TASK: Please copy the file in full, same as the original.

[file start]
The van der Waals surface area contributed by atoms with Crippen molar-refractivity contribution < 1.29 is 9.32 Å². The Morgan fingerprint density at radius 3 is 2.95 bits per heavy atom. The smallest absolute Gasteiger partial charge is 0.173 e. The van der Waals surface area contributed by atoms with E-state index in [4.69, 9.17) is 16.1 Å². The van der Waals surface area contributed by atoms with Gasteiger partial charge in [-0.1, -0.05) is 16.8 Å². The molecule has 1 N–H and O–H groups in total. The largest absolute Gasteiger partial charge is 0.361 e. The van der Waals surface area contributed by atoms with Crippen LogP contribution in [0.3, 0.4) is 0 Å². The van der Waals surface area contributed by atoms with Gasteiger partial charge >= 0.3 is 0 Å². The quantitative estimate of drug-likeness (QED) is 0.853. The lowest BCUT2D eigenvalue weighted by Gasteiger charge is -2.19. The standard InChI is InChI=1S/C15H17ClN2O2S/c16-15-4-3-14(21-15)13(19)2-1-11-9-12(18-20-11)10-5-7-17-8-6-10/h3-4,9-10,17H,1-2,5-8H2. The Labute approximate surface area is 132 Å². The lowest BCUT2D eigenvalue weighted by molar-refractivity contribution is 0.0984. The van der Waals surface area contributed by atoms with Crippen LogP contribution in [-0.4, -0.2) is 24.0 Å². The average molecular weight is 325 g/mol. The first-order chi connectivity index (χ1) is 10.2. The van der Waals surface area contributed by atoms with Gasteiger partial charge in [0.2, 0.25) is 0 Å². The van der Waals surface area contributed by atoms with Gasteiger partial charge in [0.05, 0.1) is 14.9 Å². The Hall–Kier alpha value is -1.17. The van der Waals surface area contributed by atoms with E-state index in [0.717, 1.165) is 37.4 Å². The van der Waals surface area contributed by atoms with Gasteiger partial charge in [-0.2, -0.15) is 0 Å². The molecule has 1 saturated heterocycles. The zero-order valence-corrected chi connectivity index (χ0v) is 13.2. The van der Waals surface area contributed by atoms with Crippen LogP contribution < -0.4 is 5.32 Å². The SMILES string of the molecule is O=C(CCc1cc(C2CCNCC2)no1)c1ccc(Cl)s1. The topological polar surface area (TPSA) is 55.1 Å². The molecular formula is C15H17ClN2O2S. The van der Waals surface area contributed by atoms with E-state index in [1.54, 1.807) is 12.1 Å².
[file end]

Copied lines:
The van der Waals surface area contributed by atoms with Crippen molar-refractivity contribution < 1.29 is 9.32 Å². The Morgan fingerprint density at radius 3 is 2.95 bits per heavy atom. The smallest absolute Gasteiger partial charge is 0.173 e. The van der Waals surface area contributed by atoms with E-state index in [4.69, 9.17) is 16.1 Å². The van der Waals surface area contributed by atoms with Gasteiger partial charge in [-0.1, -0.05) is 16.8 Å². The molecule has 1 N–H and O–H groups in total. The largest absolute Gasteiger partial charge is 0.361 e. The van der Waals surface area contributed by atoms with Crippen LogP contribution in [0.3, 0.4) is 0 Å². The van der Waals surface area contributed by atoms with Gasteiger partial charge >= 0.3 is 0 Å². The quantitative estimate of drug-likeness (QED) is 0.853. The lowest BCUT2D eigenvalue weighted by Gasteiger charge is -2.19. The standard InChI is InChI=1S/C15H17ClN2O2S/c16-15-4-3-14(21-15)13(19)2-1-11-9-12(18-20-11)10-5-7-17-8-6-10/h3-4,9-10,17H,1-2,5-8H2. The Labute approximate surface area is 132 Å². The lowest BCUT2D eigenvalue weighted by molar-refractivity contribution is 0.0984. The van der Waals surface area contributed by atoms with Crippen LogP contribution in [-0.4, -0.2) is 24.0 Å². The average molecular weight is 325 g/mol. The first-order chi connectivity index (χ1) is 10.2. The van der Waals surface area contributed by atoms with Gasteiger partial charge in [0.2, 0.25) is 0 Å². The van der Waals surface area contributed by atoms with Gasteiger partial charge in [0.05, 0.1) is 14.9 Å². The Hall–Kier alpha value is -1.17. The van der Waals surface area contributed by atoms with E-state index in [0.717, 1.165) is 37.4 Å². The van der Waals surface area contributed by atoms with Gasteiger partial charge in [-0.2, -0.15) is 0 Å². The molecule has 1 saturated heterocycles. The zero-order valence-corrected chi connectivity index (χ0v) is 13.2. The van der Waals surface area contributed by atoms with Crippen LogP contribution < -0.4 is 5.32 Å². The SMILES string of the molecule is O=C(CCc1cc(C2CCNCC2)no1)c1ccc(Cl)s1. The topological polar surface area (TPSA) is 55.1 Å². The molecular formula is C15H17ClN2O2S. The van der Waals surface area contributed by atoms with E-state index in [1.54, 1.807) is 12.1 Å².